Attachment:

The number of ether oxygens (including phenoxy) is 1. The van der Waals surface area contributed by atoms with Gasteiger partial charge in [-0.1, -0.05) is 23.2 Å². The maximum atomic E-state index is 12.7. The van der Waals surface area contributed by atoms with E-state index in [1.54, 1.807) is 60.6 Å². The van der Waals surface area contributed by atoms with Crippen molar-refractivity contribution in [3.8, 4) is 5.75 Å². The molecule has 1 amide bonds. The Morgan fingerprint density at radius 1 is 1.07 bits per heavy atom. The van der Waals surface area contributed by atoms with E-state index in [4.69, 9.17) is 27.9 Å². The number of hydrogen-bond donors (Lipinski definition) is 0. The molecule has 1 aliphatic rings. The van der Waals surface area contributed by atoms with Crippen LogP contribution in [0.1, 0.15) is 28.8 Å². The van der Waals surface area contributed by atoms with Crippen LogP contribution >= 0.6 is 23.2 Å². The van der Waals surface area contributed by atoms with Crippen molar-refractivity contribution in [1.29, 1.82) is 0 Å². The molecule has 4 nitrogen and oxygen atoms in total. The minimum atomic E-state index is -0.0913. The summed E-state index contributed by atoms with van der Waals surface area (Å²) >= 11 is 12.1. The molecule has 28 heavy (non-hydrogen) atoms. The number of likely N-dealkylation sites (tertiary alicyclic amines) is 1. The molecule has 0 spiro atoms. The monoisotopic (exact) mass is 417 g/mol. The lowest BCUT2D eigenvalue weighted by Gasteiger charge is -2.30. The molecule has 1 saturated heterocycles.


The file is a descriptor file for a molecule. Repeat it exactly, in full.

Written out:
The number of ether oxygens (including phenoxy) is 1. The van der Waals surface area contributed by atoms with Gasteiger partial charge in [-0.1, -0.05) is 23.2 Å². The maximum atomic E-state index is 12.7. The van der Waals surface area contributed by atoms with E-state index in [1.54, 1.807) is 60.6 Å². The van der Waals surface area contributed by atoms with Crippen molar-refractivity contribution in [3.8, 4) is 5.75 Å². The molecule has 1 amide bonds. The Morgan fingerprint density at radius 1 is 1.07 bits per heavy atom. The van der Waals surface area contributed by atoms with E-state index in [4.69, 9.17) is 27.9 Å². The number of hydrogen-bond donors (Lipinski definition) is 0. The molecule has 1 aliphatic rings. The van der Waals surface area contributed by atoms with Crippen LogP contribution in [0.1, 0.15) is 28.8 Å². The van der Waals surface area contributed by atoms with Crippen LogP contribution >= 0.6 is 23.2 Å². The van der Waals surface area contributed by atoms with Crippen molar-refractivity contribution in [1.29, 1.82) is 0 Å². The molecule has 4 nitrogen and oxygen atoms in total. The minimum atomic E-state index is -0.0913. The summed E-state index contributed by atoms with van der Waals surface area (Å²) >= 11 is 12.1. The molecule has 28 heavy (non-hydrogen) atoms. The number of likely N-dealkylation sites (tertiary alicyclic amines) is 1. The molecule has 0 spiro atoms. The monoisotopic (exact) mass is 417 g/mol. The lowest BCUT2D eigenvalue weighted by Gasteiger charge is -2.30. The molecule has 1 saturated heterocycles.